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    Re: New inovation in astro navigation?
    From: Gary LaPook
    Date: 2010 Aug 04, 00:34 +0200

    I would ask the question a different way, "why wouldn't you keep
    celestial navigation as a backup navigation method?" It is proven,
    simple, requires only a sextant and a watch and some simple tables (or a
    flat Bygrave and eight pages making up a long term almanac) that take up
    little space. It's not rocket science. A good sextant can be purchased
    on eBay for a couple of hundred bucks but even cheaper sextants would be
    good enough for a backup, there are a number of Davis instruments on
    eBay right now in the $50 ~ 60 range.  And my three, $17.00 digital
    watches are still ticking away with very stable rates.
    Douglas Denny wrote:
    > Jim Wilson says:
    > "Natural catastrophes occur not only on earth but in space as well,
    > and a gigantic solar flare is one of those. None has occurred since
    > we've been monitoring them, but they are lurking. And a single one
    > could knock out all satellites!"
    > -------------
    > If there is a solar flare _that_ big it would have serious
    > repercussions on all communications systems and on Earth too.
    > Satellites are protected against EMP and solar flares. They are
    > designed to resist EMP of upper atmospheric nuclear explosions. The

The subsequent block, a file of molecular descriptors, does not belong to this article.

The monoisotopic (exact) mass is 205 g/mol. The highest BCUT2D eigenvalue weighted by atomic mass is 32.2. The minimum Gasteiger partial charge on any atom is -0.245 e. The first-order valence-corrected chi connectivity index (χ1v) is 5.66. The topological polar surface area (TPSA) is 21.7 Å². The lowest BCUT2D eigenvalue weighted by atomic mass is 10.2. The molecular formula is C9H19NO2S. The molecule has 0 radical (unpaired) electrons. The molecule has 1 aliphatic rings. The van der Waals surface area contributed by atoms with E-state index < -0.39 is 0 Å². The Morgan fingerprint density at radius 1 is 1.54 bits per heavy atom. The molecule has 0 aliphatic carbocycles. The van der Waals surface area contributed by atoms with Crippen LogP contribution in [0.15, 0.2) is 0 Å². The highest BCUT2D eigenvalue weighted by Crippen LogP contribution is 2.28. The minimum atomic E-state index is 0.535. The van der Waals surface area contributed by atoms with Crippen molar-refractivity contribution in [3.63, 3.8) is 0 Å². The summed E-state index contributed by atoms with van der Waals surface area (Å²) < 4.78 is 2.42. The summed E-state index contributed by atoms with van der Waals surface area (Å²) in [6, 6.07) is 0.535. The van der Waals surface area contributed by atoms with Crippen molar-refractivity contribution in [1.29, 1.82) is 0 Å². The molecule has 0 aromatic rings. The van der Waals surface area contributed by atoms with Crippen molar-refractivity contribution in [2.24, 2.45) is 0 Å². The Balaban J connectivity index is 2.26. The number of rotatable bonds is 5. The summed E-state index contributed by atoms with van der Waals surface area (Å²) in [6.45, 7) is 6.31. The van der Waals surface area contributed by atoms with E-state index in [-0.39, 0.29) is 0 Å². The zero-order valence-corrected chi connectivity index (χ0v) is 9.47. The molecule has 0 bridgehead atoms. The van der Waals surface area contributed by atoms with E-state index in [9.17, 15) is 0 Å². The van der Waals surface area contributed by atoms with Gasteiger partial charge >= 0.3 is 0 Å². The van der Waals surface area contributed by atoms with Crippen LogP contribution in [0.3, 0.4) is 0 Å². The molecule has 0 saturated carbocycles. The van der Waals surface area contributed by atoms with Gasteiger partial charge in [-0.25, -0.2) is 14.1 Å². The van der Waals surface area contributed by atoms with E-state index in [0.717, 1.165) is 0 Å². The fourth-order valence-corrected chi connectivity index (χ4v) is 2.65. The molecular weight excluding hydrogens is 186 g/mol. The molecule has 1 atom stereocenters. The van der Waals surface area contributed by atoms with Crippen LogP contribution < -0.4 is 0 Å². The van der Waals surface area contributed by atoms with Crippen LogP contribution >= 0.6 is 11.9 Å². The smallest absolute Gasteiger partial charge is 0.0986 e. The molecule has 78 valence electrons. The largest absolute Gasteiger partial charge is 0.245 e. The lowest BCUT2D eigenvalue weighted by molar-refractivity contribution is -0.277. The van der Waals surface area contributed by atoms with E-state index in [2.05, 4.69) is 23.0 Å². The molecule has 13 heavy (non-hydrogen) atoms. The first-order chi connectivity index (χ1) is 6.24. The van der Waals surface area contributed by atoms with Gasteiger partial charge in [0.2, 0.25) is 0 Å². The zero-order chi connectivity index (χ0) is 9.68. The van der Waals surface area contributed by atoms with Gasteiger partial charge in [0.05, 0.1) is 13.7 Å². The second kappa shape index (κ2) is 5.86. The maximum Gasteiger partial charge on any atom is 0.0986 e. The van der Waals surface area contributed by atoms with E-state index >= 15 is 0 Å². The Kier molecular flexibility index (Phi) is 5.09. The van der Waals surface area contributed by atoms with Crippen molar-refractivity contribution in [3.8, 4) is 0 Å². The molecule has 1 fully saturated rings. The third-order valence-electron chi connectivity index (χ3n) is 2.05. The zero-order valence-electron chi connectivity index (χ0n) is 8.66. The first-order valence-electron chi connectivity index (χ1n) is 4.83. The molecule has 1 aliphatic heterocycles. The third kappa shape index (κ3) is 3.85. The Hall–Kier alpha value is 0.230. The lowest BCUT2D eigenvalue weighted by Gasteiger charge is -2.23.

> solar flares are more likely to disrupt the ionosphere to give large
    > variability of propagation affecting position rather than killing the
    > satellites.
    > More likely in probability terms is 'selective availability' being a
    > problem: It is entirely possible for the Americans to have the
    > satellites switch off as they pass over selected parts of the globe,
    > or degrade the signals (as they used to do) to reduce positional
    > accuracy, or even move the parameters entirely for position, which
    > would make good sense if you knew a missile was coming your way which
    > was using GPS in a wartime scenario.
    > It is for this reason that the Europeans want their own satellite
    > navigation system independent of GPS with 'Galilleo', and the Russians
    > keep 'Glonas'. Even other nations want their own independent systems
    > despite the Americans declaring GPS would be inviolate from now on.
    > I think there should be an internationally controlled satellite
    > positional system where every country contributes to an international
    > funding for it through the United Nations, but control would be by the
    > UN. This would remove the duplication and huge costs for each system.
    > However .. I agree with you actually about the very valid point of
    > having an independent method available to find position; (as the
    > governments want too). There is no disagreement there. In my opinion
    > it would be foolish not to.
    > I personally would never venture offshore without the equipment for
    > astro-navigation at my fingertips.
    > Douglas Denny.
    > Chichester. England.
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